Roman Catholic Diocese of Nîmes
|Diocese of Nîmes-Uzès e Alès
Dioecesis Nemausensis-Ucetiensis o Uticensis e Alesiensis
Diocèse de Nîmes-Uzès et de l'Est
|Metropolitan||Archdiocese of Montpellier|
|Area||5,880 km2 (2,270 sq mi)|
|(as of 2004)
|Established||Name Changed: 27 April 1877|
|Cathedral||Cathedral Basilica of Our Lady and St. Castor in Nîmes|
|Patron saint||Notre Dame|
|Metropolitan Archbishop||Pierre-Marie Carré|
|Website of the Diocese|
The Roman Catholic Diocese of Nîmes, is a diocese of the Latin Rite of the Roman Catholic church in France. The diocese comprises all of the department of Gard. It is suffragan of the diocese of Avignon.
By the Concordat of 1801 its territory was united with the Diocese of Avignon. It was re-established as a separate diocese in 1821 and a Brief of 27 April 1877, grants to its bishops the right to add Alais (the modern Alès) and Uzès to their episcopal style, these two dioceses being now combined with that of Nîmes. Therefore correctly it is the Diocese of Nîmes, Alès and Uzès.
Late and rather contradictory traditions attribute the foundation of the Church of Nîmes either to Celidonius, the man "who was blind from his birth" of the Gospel, or to St. Honestus, the apostle of Navarre, said to have been sent to southern France by St. Peter, with St. Saturninus (Sernin), the apostle of Toulouse. The true apostle of Nîmes was St. Baudilus, whose martyrdom is placed by some at the end of the 3rd century, and by others at the end of the fourth. Many writers affirm that a certain St. Felix, martyred by the Vandals about 407, was Bishop of Nîmes, but Louis Duchesne questions this.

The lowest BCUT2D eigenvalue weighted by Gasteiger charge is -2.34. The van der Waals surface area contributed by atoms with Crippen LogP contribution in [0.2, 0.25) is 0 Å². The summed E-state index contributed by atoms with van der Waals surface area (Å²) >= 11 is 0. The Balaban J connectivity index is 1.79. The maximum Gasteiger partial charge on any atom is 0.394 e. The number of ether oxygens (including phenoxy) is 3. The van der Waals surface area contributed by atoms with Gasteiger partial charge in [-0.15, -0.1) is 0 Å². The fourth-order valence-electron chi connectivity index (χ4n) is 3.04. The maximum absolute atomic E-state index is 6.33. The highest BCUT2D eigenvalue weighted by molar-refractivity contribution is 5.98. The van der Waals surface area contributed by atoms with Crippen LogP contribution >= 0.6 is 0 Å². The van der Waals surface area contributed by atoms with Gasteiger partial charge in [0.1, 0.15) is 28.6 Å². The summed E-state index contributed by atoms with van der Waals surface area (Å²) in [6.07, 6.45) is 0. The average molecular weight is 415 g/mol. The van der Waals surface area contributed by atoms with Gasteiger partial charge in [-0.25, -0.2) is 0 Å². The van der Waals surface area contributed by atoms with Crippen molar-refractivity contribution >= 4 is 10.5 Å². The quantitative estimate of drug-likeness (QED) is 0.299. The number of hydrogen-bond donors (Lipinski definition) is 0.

There was a see at Nîmes as early as 396, for in that year a synodical letter was sent by a Council of Nîmes to the bishops of Gaul.
Other noteworthy bishops are:
- St. John (about 511, before 526);
- St. Remessarius (633-40);
- Bertrand of Languissel (1280–1324), faithful to Boniface VIII, and for that reason driven from his see for a year by Philip the Fair;
- Cardinal Guillaume d'Estouteville (1441–49);
- Cardinal Guillaume Briçonnet (1496–1514);
- the famous pulpit orator Fléchier (1687–1710);
- the distinguished polemist Plantier (1855–75) whose pastoral letter (1873) called forth a protest from Bismarck;
- the preacher Besson (1875–88).
Urban II, coming to France to preach the crusade, consecrated the cathedral of Nîmes in 1096 and presided over a council. Pope Alexander III visited Nîmes in 1162. Clement IV (1265–68), born at Saint Gilles, in this diocese, granted the monastery of that town numerous favors.
St. Louis, who embarked at Aigues-Mortes for his two crusades, surrounded Nîmes with walls. In 1305, Clement V passed through the city on his way to Lyon to be crowned. In consequence of disputes about the sale of grapes to the papal household, Innocent VI laid an interdict on Nîmes in 1358.
The diocese was greatly disturbed by the Wars of Religion: on 29 Sept., 1567, five years before the Massacre of St. Bartholomew, the Protestants of Nîmes carried out the massacre of Catholics known in French history as the Michelade. Louis XIII of France at Nîmes issued the decree of religious pacification known as the Peace of Nîmes.
- 1st century Celidonius (legendary)
- 374–407 Saint Felix
- 506–510 Sedatus.
- c. 520 Johannes I.
- 589 Pélage
- John of Nimes 511-626
- 633–640 Remessarius
- c. 650 Johannes II.
- 672–675 Aréjius
- 680 Crocus
- 737 Palladius
- c. 745 Gregorius
- 784–788 Sesnandus
- 791–798 Vintering
- 808–850 Christiaus
- 858–860 Isnardus
- 867 Anglard I.
- 870–890 Gilbert
- 895–905 Anglard II.
- 905–928 Hubert
- 929–941 Rainard
- 943 Bernard I.
- 943–946 Bégon
- 947–986 Bernard d'Anduze
- 987–1016 Frotaire I.
1000 to 1300
- 1016–1026 Geraldus d'Anduze
- 1027–1077 Frotaire II.
- 1066–1084 Eléfant (coadjutor)
- 1080–1090 Pierre I. Ermangaud
- 1095–1097 Bertrand I. de Montredon
- 1097–1112 Raymond I. Guillaume
- 1113–1134 Jean III.
- 1134–1141 Guillaume I.